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Rockfall warning

Monday 12th June 2017, 4:49pm

Events last weekend in Coire an’t Sneachda in the Northern Corries of the Cairngorms have highlighted the need for all hill-walkers and climbers to be vigilant when climbing on or passing below mountain crags. 

Two separate teams over the weekend were injured by rock fall. On Saturday a team on a route known as Fingers Ridge had a very lucky escape when a large slab of rock gave way.  Ironically they were clearing loose rock from the route when the accident happened. (Read Ron Walker’s own account of his accident.)

And on Sunday a team were injured on Pygmy Ridge, in the same Corrie.

Walkers and climbers are familiar with the shattered, loose rock around the crags and corries of Scottish Mountains. The process of freezing and thawing through the winter season continues to dislodge and shatter rock faces, and natural erosion processes continue as they have since the mountains were created.   

Shaun Roberts, Principal at Glenmore Lodge, said: “I do believe that the nature of winters over the last decade, along with the generally more intense precipitation has had an impact on Coire an t-Sneachda. 

“We have experienced a number of winters with very deep snow packs, including snow laying at depth on the steep broken ground of the Coire.  Over a season and under the influence of gravity this snowpack will displace, but often not dislodge, blocks and boulders of significant size, leaving behind a significant challenge for the summer climber.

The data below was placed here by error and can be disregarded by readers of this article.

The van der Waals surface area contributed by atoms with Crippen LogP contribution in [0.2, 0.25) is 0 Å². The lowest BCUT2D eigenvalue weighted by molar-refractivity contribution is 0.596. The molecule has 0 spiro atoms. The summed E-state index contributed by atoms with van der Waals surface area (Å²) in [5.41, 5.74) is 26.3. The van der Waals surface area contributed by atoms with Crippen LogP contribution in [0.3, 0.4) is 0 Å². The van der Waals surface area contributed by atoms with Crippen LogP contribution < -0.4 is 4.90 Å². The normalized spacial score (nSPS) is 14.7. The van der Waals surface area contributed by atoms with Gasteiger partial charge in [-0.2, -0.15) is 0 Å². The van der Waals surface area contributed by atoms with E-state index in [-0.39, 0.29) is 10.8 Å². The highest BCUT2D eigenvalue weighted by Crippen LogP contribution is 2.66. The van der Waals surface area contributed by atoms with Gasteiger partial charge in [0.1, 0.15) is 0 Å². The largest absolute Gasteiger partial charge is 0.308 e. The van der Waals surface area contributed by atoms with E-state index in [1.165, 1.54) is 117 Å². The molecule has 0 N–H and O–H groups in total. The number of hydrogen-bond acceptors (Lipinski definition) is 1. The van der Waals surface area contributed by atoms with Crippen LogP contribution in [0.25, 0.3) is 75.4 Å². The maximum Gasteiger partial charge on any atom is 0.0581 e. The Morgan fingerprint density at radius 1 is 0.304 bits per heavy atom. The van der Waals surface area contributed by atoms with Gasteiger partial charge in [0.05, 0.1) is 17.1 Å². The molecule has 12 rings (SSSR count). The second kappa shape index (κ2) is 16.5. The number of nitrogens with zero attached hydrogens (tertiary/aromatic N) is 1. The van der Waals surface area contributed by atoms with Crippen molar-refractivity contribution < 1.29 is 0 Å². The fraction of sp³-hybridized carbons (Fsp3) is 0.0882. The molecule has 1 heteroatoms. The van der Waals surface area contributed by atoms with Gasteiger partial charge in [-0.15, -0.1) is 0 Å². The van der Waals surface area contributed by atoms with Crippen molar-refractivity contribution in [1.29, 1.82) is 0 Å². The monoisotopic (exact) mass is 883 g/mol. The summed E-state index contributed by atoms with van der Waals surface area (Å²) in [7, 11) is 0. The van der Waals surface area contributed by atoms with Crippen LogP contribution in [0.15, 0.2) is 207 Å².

“And this year we enjoyed a super dry May but then received almost our monthly quota of rainfall on one day in June.  

“I suspect these weather patterns are having an impact on the stability of some areas and we continue to approach climbing in Coire an t-Sneachda with a more heightened sense of the objective dangers.”

Heather Morning, Mountain Safety Advisor with Mountaineering Scotland said: “Hillwalkers, scramblers and climbers should be extra vigilant when journeying either below or approaching scrambles and climbs - particularly if there are other parties above or there has been heavy rainfall in the previous few days. 

“Specifically, hillwalkers should be particularly cautious when ascending or descending the Goat Track in Corie an’t Sneachda when there are climbers above them.” 

Coire an t-Sneachda. Fingers Ridge can be seen profiled in the centre of the image. Pygmy Ridge is profiled further left, with a notched tower breaking the line of the cliff